Skip to main content
  1. News Release

  2. Aug 31, 2021

Billboards Surround Wayne State, Tell Stories of Dog Deaths: “Chest Cavity Filled With Blood”

Michigan Legislators Join Physicians Group in Calling On Wayne State to End “Fruitless” Experiments

DETROIT, Mich.—The national nonprofit Physicians Committee for Responsible Medicine and state legislators are urging Wayne State University to end its decades-long use of canines in painful, deadly heart experiments. The organization, which has 17,000 physician members nationwide, installed four billboards in Detroit, including three within blocks of the Wayne State campus, that share details about dogs who recently died at the university. 

Several Michigan legislators are also speaking out about the experiments. Eleven senators and representatives, led by Sen. Dayna Polehanki, D-Livonia, sent a letter today urging Wayne State President M. Roy Wilson, MD, to “finally end these fruitless experiments and instead focus on research that is human-relevant and that benefits the people of Michigan.” In June, Sen. Paul Wojno, D-Warren, introduced Senate Bill 582, which is co-sponsored by four Wayne County senators and would prohibit Wayne State and other publicly funded institutions from conducting painful experiments on dogs. Lastly, Rep. Matt Koleszar, D-Plymouth, is preparing to introduce a resolution next month “to encourage Michigan’s public universities to eliminate painful experiments on dogs.”

Through the Michigan Freedom of Information Act, the Physicians Committee has obtained veterinary records for hundreds of dogs used and killed in heart failure and hypertension experiments at Wayne State. The records showed that employees performed multiple invasive surgeries and implanted medical devices in the animals’ bodies before forcing them to run on treadmills while artificially elevating their heart rates. Three dogs who died in 2019 are featured on billboards while a fourth billboard, which is partially obscured by trees, references the secrecy of the experiments.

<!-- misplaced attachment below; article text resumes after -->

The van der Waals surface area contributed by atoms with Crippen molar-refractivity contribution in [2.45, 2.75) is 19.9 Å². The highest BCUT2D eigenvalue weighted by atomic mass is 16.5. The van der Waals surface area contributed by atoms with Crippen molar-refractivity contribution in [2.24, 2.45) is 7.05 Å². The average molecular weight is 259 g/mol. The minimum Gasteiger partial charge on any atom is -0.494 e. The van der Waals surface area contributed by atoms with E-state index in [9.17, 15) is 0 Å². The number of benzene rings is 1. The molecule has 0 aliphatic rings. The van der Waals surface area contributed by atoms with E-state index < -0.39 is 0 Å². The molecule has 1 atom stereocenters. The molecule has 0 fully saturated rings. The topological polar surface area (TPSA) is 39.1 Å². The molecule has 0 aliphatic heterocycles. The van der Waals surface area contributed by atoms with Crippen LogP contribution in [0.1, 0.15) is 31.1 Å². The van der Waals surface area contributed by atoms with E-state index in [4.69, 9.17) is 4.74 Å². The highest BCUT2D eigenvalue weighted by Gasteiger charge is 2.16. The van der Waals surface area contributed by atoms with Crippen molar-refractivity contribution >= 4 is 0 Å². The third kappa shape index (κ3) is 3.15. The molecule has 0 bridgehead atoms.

One billboard reads: “Dog #2002: KILLED IN A DETROIT LAB WHEN HER CHEST CAVITY FILLED WITH BLOOD Sept. 23, 2019.” The necropsy report for dog #2002 revealed that a device implanted by Wayne State staff created a hole in her aorta, which caused blood to accumulate in her chest cavity and resulted in a painful condition known as a hemothorax. 

“Each of these dogs, like so many others, suffered and died at Wayne State,” said Ryan Merkley, Director of Research Advocacy at the Physicians Committee. “For three decades, these experiments have failed to produce a single treatment for the millions of Michiganders suffering from heart disease while wasting millions of dollars in taxpayer money to literally run dogs to death.”

The Physicians Committee and legislators point to the many nonanimal research methods that are providing human-relevant findings, including a functioning human heart model created by researchers at Michigan State University. Elsewhere, scientists use diseased hearts from patients undergoing transplants or hearts

donated for research to collect human-relevant data. The Texas Heart Institute, which is dedicated solely to addressing cardiovascular disease, stopped using dogs in studies in 2015.

To see the billboard artwork, the letter from legislators, Rep. Koleszar’s resolution, or the dogs’ veterinary records, or to speak with Mr. Merkley, please contact Reina Pohl at 202-527-7326 or rpohl [at] pcrm.org

Media Contact

Reina Pohl, MPH

202-527-7326

rpohl[at]pcrm.org

Founded in 1985, the Physicians Committee for Responsible Medicine is a nonprofit organization that promotes preventive medicine, conducts clinical research, and encourages higher standards for ethics and effectiveness in education and research.

More on Ethical Science